Bringing CNS Members Together to Make Children’s Lives Better


Michael Painter, MD

Michael Painter, MD

A native of Detroit, Michigan, Michael Painter was a member of a strongly supportive family, particularly his mother. He attended Georgetown University, taking his degree in biology in 1961. By the time he graduated from the University of Michigan Medical School in 1965 he had decided to become a pediatrician. His decision to become a child neurologist was the result of his fascination with neuroscience during his preclinical years in medical school. An individual who was an important source of guidance and encouragement and a role model in these early decisions was the distinguished pediatric immunologist/ virologist, Donald Medearis, Jr. Dr. Painter completed his internship, residency, and chief residency in pediatrics under Dr. Medearis at the Children’s Hospital of Pittsburgh in 1968. During that period he became interested in the young field of child neurology and was advised to seek training as a Visiting Fellow in Child Neurology at Columbia, under Sidney Carter, which he did from 1970-1973 after completing a two-year service obligation as Captain in the United States Air Force in Savannah, Georgia.

As was true of so many other Columbia trainees in that era, Dr. Painter experienced a supercharged atmosphere of commitment to the clinical and scientific aspects of neurology. The legendary training program in adult neurology was in the midst of a seamless transition from Houston Merritt to Lewis P. Roland, without interruption of Merritt’s famous clinical rounds and the availability of a most distinguished faculty. Sidney Carter provided a remarkable role model for physicians choosing to become child neurologists and, as he did with so many trainees, he “infected” Dr. Painter with his keenness for clinical investigation. Richard Koenigsberger performed the important service of introducing Dr. Painter to the neurological evaluation and care of the neonate. Thomas K. Oliver Jr., pioneer in neonatology (a word that was unknown as recently as 1960) also participated in kindling interest in neonatal clinical research. Together with Eli Goldenssohn, who trained Dr. Painter in electroencephalography, these individuals nurtured the development of interest in evaluation and treatment of seizures in the newborn and in the more general question of epileptogenesis in developing brain that would figure so prominently throughout Dr. Painter’s career.

There were other important influences. Arnold Gold worked his particular magic as role model for the young physician. Abe Chutorian trained Dr. Painter in neuromuscular diseases and peripheral neurophysiology. Isabelle Rapin provided him with a foundation in behavioral neurology and learning disorders. Gifted fellow- residents stimulated his development, including A. David Rothner and Sandy Schneider (with whom he also shared a passion for fishing). Just behind him in training was Pat Crumrine, who would become his long-term colleague and research collaborator at the Children’s Hospital of Pittsburgh. Dr. Painter ‘s inextinguishable curiosity and wide-ranging interests in neurology would be fueled at other periods in his career by other important influences including Fred Dreifuss (child epilepsy), Marc Hallett (movement disorders), Ed Kolodny, Hugo Moser, and Darryl DeVivo (metabolic and degenerative diseases). Nicholas Lenn and Robert Moore proved important models as neurological basic scientists.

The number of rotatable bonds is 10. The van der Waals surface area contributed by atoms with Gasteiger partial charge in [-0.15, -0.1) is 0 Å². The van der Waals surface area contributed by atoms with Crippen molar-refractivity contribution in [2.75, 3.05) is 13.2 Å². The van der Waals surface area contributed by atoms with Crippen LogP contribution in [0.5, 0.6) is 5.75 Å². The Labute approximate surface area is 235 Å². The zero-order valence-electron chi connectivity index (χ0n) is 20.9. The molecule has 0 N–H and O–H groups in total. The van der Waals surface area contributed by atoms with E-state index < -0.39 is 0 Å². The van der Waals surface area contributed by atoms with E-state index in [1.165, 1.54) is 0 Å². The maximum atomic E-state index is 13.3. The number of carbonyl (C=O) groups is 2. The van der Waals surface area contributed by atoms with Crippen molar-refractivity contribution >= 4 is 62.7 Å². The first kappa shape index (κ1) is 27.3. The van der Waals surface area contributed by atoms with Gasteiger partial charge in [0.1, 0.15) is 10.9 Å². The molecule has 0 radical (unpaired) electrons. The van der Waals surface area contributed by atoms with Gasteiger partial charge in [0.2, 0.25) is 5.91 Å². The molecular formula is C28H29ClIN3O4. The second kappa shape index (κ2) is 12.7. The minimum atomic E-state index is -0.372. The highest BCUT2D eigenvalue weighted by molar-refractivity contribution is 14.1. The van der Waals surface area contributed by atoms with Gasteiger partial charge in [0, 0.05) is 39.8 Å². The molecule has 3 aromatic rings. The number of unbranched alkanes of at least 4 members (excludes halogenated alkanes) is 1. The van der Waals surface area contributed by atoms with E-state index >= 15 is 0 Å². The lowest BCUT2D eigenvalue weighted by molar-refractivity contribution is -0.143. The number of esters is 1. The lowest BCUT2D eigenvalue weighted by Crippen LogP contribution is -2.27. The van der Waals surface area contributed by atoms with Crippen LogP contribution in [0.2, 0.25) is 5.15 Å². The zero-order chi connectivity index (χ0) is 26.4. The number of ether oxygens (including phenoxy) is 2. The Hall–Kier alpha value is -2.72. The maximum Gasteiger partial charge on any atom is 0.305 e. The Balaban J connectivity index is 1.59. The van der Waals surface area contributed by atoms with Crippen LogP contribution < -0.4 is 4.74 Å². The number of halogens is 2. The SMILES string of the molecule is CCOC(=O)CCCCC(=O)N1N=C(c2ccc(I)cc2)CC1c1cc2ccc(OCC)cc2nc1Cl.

Upon his return to Pittsburgh, Dr. Painter formed what proved to be one of the numerous durable and productive collaborative associations of his career. With C.E. Pippenger and W. H Pitlick he initiated important studies of the pharmacokinetics and pharmacodynamics of antiseizure medicines in the neonate. The first of numerous studies characterizing seizures, their treatment and outcome in the neonate were also initiated with colleagues Pat Crumrine and Ira Bergman. Others would be added to this group, including Marc Scher, in the continued productive investigation of treatment of seizures in the neonate, culminating in a particularly important paper in the New England Journal of Medicine comparing head-on the incomplete efficacy of both Phenobarbital and phenytoin.

Durable alliances dedicated to improving clinical care and research and steadily enlarging the child neurology section at the University of Pittsburgh was to be an important and remarkable achievement of Dr. Painter after his appointment as Chief of the Child Neurology Section at the Children’s Hospital of Pittsburgh in 1978. During the ensuing 24 years as Chief, his ability to participate with others and set practical and achievable objectives that resulted in the establishment of one of the finest sections of child neurology in the country resulted in considerable degree from the loyalty he universally cultivated. This loyalty is likely to have derived in considerable degree from the interest he showed in developing the careers of all who were associated with him and from his early critical decision to place the largest resources available to the division – those deriving from electrophysiological procedures – in a common fund for section development. This permitted flexibility needed not only for recruitment but career development.